Locke Lord’s Privacy & Cybersecurity Newsletter provides topical snapshots of recent developments in the fast-changing world of privacy, data protection, and cyber risk management. For further information on any of the subjects covered in the newsletter, please contact one of the members of our privacy and cybersecurity team.
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In This Issue
California Attorney General Defines Minimum Requirements for 'Reasonable Cybersecurity'
California has now weighed in on the definition of “reasonable” security and minimum security requirements for all businesses through the California Attorney General’s 2016 Data Breach Report. read more
OCR for the Win: Lincare, Inc. HIPAA Enforcement Action
For the second time in history, on January 13, 2016, an Administrative Law Judge (ALJ) upheld the imposition of civil money penalties charged against a covered entity by the Office of Civil Rights in the Department of Health and Human Services (OCR) for violations of the Health Insurance Portability and Accountability Act of 1996, as amended (HIPAA). read more
A Common Standard for Evaluating Cyber Risk - Insurers Walk the Walk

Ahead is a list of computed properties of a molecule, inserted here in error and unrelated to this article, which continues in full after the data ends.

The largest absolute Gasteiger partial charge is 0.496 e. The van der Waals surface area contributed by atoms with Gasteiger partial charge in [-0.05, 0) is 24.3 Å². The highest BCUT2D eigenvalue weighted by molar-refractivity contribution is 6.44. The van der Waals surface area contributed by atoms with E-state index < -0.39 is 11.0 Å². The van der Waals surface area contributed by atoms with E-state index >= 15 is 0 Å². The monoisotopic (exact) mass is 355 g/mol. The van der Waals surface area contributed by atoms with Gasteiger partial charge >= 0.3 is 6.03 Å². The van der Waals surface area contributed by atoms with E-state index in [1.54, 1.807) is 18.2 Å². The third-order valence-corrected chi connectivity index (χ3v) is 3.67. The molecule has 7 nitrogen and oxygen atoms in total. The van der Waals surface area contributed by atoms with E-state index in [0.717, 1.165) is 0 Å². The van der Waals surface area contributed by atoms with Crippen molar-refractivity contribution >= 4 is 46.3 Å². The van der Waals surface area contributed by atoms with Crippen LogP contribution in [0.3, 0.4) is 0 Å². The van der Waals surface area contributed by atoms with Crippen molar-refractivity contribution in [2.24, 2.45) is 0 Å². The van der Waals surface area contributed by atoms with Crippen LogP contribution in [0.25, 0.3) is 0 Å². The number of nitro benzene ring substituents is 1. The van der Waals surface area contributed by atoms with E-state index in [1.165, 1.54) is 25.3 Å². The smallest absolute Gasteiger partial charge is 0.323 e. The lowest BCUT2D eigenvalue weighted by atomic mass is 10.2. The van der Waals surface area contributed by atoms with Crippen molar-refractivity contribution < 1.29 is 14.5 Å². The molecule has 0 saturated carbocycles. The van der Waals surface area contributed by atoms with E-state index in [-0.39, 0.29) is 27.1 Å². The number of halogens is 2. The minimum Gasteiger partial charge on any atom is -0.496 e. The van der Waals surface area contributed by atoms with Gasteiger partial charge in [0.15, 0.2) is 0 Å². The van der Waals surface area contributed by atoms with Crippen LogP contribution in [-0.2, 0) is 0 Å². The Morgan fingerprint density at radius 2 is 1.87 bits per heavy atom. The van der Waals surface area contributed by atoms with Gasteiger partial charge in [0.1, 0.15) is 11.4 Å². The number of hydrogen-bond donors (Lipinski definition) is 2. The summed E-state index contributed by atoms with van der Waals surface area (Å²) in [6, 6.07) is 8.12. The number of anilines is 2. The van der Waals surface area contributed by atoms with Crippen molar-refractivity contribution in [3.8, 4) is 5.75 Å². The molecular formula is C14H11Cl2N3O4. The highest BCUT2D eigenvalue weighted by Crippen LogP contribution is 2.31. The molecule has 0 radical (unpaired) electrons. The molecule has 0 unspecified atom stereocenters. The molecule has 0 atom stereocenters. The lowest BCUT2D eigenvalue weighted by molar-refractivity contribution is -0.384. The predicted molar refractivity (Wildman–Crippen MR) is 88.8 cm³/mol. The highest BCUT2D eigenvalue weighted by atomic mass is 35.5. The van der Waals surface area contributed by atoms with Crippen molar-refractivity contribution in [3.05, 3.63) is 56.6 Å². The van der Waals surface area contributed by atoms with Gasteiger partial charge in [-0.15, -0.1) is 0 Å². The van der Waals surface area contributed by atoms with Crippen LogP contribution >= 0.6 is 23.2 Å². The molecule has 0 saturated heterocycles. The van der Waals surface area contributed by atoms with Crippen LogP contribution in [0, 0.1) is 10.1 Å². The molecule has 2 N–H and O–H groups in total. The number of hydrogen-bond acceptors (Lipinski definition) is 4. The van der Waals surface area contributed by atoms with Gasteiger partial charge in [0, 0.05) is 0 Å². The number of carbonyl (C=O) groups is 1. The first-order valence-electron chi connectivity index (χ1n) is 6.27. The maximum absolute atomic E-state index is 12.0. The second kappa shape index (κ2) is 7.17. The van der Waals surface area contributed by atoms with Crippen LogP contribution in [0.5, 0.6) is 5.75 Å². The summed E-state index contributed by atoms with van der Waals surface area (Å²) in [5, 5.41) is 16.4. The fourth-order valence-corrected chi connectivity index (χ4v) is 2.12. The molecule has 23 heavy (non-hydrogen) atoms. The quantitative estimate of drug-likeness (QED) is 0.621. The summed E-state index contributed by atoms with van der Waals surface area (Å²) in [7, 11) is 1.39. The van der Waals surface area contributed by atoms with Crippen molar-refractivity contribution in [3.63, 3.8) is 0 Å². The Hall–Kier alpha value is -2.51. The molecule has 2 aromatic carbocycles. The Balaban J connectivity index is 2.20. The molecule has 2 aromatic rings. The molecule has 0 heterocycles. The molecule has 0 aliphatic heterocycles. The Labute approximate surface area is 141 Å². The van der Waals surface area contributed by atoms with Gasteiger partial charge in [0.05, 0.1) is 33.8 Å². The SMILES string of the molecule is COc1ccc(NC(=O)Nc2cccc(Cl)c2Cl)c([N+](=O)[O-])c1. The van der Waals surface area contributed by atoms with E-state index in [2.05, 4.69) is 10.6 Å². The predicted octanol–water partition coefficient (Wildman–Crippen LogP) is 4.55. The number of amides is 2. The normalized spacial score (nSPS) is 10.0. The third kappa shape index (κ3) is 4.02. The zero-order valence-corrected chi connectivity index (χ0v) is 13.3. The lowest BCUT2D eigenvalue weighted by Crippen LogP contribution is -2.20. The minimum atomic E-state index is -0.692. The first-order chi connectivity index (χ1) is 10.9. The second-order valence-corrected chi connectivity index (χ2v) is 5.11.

Insurers have struggled to find a common baseline to measure cyber risks. Changes in technology, hacking and other data security risks and the shifting legal landscape concerning liability for data breaches have made the terrain particularly uncertain. read more
Testing the Limits - Cyber Coverage Litigation Update
The growing percentage of businesses that purchase cyber security and data privacy insurance portends a growing number of claims and, inevitably, litigation over some of those claims. read more
Rhode Island Amends Identity Theft Protection Act
Rhode Island recently amended its 10-year-old Identity Theft Protection Act effective June 26, 2016, further defining and refining existing data security and breach notification requirements, and adding a requirement to notify the Rhode Island Attorney General of certain breaches. read more
Sixth Circuit Rules 10 Weeks of Camera Monitoring from Public Utility Pole Does Not Require a Warrant
A panel of the United States Court of Appeals for the Sixth Circuit ruled earlier this month in a case styled U.S. v. Houston (No. 14-5800) that a warrant was not required under the Fourth Amendment for federal agents to gather evidence of a defendant's activities in which he, according to the court, did not have a "reasonable expectation of privacy," despite the activities taking place on private property where the defendant lived. read more
New Safe Harbor Agreement for EU Data Transfer Announced
Companies are relieved that there will now be a new Safe Harbor for cross-border transfer of personal data from Europe to the U.S. read more
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